Posted August 19, 2020
By Dean Ballard, Director of Mathematics, CORE
Remote instruction has moved to the top of almost everyone’s list of concerns. We are asking ourselves how to do it, will students be there, what will actually be learned, and what will this mean when we return to face-to-face instruction? I cannot tackle all of this in one blog; however, I will share a few of the techniques we have been using in the last few months to create high levels of engagement online.
Posted August 6, 2020
by Linda Diamond, founder & former president, CORE and author of Teaching Reading Sourcebook and Assessing Reading: Multiple Measures
I just finished listening to Emily Hanford’s last podcast on APM, What the Words Say.
My husband wanted to know why I was crying. I answered, “because I am so angry and so frustrated.” We have known for years how to teach reading, yet as a nation we still aren’t doing what we should. Reading instruction should not be a matter of personal philosophy or preference anymore than a medical intervention should be based on philosophy. Hanford’s most recent podcast hits so close to home. At CORE we had two consultants working with educators in juvenile court schools. They know that failure to learn to read is a direct route to prison. READ MORE
Posted July 16, 2020
By Ann Leon, M. A., Educational Services Consultant, and Linda Diamond, President, CORE
Because the current coronavirus pandemic has necessitated increased use of remote learning, thinking about the needs of our young students with dyslexia and other word-reading difficulties is of vital importance. How can we best teach these students in order to mitigate learning loss and to ensure that they become proficient readers? This is our challenge.
As a first priority these students need to continue to receive direct and explicit teaching. Although some of their learning can be done through targeted online curricula, they desperately need live teaching with a skillful teacher. Distance learning for these students has two purposes:
So how do we meet those two purposes through remote learning? READ MORE
Posted June 29, 2020
by Linda Diamond, founder and former president, CORE and author of Teaching Reading Sourcebook and Assessing Reading: Multiple Measures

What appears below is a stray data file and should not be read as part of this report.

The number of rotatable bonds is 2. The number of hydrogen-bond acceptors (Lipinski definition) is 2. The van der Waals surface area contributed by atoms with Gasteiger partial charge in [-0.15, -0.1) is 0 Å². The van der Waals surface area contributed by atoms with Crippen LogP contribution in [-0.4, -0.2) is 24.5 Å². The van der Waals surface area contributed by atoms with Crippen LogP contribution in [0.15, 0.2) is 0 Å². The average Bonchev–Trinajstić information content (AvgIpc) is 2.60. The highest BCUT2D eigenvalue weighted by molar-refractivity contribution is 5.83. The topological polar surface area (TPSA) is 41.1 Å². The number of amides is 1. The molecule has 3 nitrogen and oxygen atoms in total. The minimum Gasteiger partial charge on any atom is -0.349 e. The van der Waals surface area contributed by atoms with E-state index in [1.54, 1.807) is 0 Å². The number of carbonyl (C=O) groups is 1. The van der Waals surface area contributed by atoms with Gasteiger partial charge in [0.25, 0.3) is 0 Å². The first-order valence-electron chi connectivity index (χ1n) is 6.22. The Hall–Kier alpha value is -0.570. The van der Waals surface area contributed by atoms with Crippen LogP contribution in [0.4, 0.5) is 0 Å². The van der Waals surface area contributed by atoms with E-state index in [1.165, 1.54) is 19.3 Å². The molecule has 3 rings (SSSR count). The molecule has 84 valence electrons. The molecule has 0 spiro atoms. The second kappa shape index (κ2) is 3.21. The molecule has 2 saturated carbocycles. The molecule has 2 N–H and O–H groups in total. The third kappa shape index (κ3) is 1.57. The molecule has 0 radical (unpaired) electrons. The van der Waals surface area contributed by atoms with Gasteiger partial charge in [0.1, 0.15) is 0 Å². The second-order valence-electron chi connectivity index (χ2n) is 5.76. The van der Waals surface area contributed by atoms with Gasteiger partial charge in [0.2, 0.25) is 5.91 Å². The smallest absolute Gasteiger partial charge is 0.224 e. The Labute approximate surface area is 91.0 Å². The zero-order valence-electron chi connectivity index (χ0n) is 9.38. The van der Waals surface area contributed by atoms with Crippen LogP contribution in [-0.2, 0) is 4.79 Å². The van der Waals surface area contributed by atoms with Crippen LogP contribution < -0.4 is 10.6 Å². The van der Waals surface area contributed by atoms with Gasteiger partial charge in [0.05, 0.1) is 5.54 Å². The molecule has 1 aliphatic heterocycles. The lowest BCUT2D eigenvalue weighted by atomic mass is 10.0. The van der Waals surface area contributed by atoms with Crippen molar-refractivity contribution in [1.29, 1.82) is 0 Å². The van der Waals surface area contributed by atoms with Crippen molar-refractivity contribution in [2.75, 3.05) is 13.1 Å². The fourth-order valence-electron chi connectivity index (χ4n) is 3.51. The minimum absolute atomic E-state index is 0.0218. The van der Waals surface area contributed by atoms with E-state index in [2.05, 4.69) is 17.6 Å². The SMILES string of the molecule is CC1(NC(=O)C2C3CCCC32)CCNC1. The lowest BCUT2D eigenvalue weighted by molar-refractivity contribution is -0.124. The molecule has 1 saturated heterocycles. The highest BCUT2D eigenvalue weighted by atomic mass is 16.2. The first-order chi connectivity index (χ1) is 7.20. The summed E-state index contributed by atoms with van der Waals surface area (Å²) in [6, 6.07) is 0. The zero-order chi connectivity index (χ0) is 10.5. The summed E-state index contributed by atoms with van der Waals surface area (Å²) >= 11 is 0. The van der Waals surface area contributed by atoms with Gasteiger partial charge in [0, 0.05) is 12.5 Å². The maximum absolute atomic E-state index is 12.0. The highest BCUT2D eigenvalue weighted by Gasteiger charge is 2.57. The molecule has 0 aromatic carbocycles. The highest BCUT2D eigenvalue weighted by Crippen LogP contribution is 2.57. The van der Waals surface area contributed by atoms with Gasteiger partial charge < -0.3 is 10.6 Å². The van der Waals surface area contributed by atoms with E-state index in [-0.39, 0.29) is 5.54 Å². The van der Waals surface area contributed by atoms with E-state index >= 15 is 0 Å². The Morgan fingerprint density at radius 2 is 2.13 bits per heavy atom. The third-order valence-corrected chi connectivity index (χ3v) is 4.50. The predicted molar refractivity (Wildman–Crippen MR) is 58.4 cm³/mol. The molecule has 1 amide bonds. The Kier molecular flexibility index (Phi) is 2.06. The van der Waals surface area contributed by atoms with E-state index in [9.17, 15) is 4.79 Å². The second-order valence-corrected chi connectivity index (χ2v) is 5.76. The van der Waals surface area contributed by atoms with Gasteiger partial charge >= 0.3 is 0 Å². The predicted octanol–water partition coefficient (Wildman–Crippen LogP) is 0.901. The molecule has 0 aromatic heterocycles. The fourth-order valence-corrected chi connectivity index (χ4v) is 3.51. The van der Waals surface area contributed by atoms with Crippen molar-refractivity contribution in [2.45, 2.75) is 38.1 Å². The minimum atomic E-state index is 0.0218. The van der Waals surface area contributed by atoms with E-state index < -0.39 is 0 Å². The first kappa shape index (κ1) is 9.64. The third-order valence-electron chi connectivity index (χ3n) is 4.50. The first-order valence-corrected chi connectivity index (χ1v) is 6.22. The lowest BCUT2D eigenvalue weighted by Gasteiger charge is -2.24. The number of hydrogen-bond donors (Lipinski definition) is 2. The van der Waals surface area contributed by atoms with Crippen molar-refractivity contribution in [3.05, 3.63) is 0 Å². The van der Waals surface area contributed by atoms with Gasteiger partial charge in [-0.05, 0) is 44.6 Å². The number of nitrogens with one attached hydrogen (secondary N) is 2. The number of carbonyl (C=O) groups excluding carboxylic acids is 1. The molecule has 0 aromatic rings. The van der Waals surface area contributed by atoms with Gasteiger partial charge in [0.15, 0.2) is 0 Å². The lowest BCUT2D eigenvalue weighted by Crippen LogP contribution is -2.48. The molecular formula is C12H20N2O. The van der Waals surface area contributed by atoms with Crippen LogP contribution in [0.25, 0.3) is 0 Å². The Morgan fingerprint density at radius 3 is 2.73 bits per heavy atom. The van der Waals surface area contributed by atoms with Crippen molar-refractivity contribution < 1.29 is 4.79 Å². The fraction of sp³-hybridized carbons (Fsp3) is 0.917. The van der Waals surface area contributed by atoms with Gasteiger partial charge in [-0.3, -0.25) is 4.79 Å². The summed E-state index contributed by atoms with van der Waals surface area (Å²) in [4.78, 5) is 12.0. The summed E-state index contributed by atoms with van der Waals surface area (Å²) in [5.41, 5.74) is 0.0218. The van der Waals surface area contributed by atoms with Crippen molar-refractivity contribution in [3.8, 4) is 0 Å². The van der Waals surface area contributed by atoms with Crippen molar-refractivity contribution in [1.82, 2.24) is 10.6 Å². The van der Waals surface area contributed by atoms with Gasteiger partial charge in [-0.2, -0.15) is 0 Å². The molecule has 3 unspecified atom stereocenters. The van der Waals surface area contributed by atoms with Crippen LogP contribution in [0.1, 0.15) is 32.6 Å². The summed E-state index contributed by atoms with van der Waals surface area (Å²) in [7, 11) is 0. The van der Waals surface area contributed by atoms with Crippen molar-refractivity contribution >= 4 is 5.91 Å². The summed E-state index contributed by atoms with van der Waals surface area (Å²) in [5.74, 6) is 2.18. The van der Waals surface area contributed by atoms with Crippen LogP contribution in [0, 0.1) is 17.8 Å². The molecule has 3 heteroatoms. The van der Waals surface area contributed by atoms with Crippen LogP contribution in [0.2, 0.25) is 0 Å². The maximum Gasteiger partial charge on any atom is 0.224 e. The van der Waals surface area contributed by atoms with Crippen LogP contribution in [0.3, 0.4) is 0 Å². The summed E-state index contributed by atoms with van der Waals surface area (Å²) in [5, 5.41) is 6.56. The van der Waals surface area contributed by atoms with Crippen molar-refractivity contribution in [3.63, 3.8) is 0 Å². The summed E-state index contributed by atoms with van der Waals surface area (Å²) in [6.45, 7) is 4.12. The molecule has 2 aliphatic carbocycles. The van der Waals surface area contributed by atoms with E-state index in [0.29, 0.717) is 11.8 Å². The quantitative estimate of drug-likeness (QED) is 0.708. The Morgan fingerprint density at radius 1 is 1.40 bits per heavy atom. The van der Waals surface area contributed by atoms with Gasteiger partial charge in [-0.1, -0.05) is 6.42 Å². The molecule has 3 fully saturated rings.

I discovered Jasmine Lane while listening to an Amplify podcast interview. After listening to her speak about equity and education and the power of literacy, I started reading her blogs and her pieces on Project Forever Free. Ms. Jasmine, as she goes by on her blog, is unafraid to speak the truth about the conditions of education that impede equity, in particular, the failure to teach reading based on the research evidence. A post at Project Forever Free that particularly moved me was one called “Literacy: The Forgotten Social Justice Issue.”
Ms. Jasmine opens with an account of her grandfather, who did not learn to read until in his 30s and who risked, if caught reading, being “attacked, threatened, or possibly murdered for daring to be a Black Man reading in the Jim Crow south.” Jasmine connects this account from her personal history to today’s failure to apply the science of teaching reading, resulting in too many children not able to read. Ms. Jasmine is a high school English teacher, on the receiving end of students arriving with poor literacy skills year after year. This is what she says that struck me so powerfully about why she starts with her grandfather’s history: READ MORE
Posted June 12, 2020
By Nancy McGivney, Senior Educational Services Specialist, CORE
In one of my favorite movies, The Gods Must Be Crazy, there were two side characters who drove the jeep in their guerrilla warfare army. Whenever there was a stop in the movement forward, they’d pull out a deck of cards and get back into whatever game they were playing. I totally relate to them. I’m happy to carry around a deck of UNO cards and keep a running game going. Card games are good for more than occupying time; they are also great for developing math skills. During this time of school closures, card games are an excellent way to continue to develop math skills at home and make use of resources likely available. READ MORE